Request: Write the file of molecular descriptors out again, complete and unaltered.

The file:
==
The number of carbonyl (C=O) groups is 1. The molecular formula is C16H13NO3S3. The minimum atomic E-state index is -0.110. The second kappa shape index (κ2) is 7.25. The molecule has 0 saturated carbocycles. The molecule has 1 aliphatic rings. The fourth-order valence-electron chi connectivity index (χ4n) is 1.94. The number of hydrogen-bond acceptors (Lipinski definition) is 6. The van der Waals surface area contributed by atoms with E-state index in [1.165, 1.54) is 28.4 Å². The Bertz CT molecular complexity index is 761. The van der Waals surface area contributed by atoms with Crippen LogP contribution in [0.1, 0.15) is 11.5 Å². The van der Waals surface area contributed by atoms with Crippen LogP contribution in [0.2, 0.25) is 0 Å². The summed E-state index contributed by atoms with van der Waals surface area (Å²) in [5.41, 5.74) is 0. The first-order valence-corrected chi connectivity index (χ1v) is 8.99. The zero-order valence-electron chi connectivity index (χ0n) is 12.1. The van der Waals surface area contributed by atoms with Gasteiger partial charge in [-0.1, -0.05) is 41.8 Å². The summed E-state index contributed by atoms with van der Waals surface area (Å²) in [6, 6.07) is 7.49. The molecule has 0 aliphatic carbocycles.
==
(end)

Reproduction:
The number of carbonyl (C=O) groups is 1. The molecular formula is C16H13NO3S3. The minimum atomic E-state index is -0.110. The second kappa shape index (κ2) is 7.25. The molecule has 0 saturated carbocycles. The molecule has 1 aliphatic rings. The fourth-order valence-electron chi connectivity index (χ4n) is 1.94. The number of hydrogen-bond acceptors (Lipinski definition) is 6. The van der Waals surface area contributed by atoms with E-state index in [1.165, 1.54) is 28.4 Å². The Bertz CT molecular complexity index is 761. The van der Waals surface area contributed by atoms with Crippen LogP contribution in [0.1, 0.15) is 11.5 Å². The van der Waals surface area contributed by atoms with Crippen LogP contribution in [0.2, 0.25) is 0 Å². The summed E-state index contributed by atoms with van der Waals surface area (Å²) in [5.41, 5.74) is 0. The first-order valence-corrected chi connectivity index (χ1v) is 8.99. The zero-order valence-electron chi connectivity index (χ0n) is 12.1. The van der Waals surface area contributed by atoms with Gasteiger partial charge in [-0.1, -0.05) is 41.8 Å². The summed E-state index contributed by atoms with van der Waals surface area (Å²) in [6, 6.07) is 7.49. The molecule has 0 aliphatic carbocycles.